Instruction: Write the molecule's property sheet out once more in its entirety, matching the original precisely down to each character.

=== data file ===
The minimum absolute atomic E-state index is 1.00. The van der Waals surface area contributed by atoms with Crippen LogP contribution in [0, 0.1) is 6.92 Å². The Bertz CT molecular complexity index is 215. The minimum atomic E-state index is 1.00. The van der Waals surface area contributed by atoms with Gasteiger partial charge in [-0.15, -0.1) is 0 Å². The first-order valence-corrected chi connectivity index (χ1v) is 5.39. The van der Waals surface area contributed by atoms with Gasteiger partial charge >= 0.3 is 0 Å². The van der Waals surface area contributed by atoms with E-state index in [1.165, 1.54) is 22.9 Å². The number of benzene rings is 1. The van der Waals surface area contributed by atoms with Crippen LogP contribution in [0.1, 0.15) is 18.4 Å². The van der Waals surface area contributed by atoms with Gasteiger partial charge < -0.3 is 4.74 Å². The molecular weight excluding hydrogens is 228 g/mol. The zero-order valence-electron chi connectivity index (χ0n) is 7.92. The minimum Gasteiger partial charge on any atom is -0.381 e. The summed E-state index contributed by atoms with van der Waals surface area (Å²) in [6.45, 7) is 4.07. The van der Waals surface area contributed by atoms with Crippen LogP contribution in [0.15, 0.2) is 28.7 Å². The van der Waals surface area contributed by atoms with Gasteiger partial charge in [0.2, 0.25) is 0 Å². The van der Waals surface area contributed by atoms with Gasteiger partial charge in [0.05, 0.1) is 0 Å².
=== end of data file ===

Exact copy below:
The minimum absolute atomic E-state index is 1.00. The van der Waals surface area contributed by atoms with Crippen LogP contribution in [0, 0.1) is 6.92 Å². The Bertz CT molecular complexity index is 215. The minimum atomic E-state index is 1.00. The van der Waals surface area contributed by atoms with Gasteiger partial charge in [-0.15, -0.1) is 0 Å². The first-order valence-corrected chi connectivity index (χ1v) is 5.39. The van der Waals surface area contributed by atoms with Gasteiger partial charge >= 0.3 is 0 Å². The van der Waals surface area contributed by atoms with E-state index in [1.165, 1.54) is 22.9 Å². The number of benzene rings is 1. The van der Waals surface area contributed by atoms with Crippen LogP contribution in [0.1, 0.15) is 18.4 Å². The van der Waals surface area contributed by atoms with Gasteiger partial charge < -0.3 is 4.74 Å². The molecular weight excluding hydrogens is 228 g/mol. The zero-order valence-electron chi connectivity index (χ0n) is 7.92. The minimum Gasteiger partial charge on any atom is -0.381 e. The summed E-state index contributed by atoms with van der Waals surface area (Å²) in [6.45, 7) is 4.07. The van der Waals surface area contributed by atoms with Crippen LogP contribution in [0.15, 0.2) is 28.7 Å². The van der Waals surface area contributed by atoms with Gasteiger partial charge in [0.2, 0.25) is 0 Å². The van der Waals surface area contributed by atoms with Gasteiger partial charge in [0.05, 0.1) is 0 Å².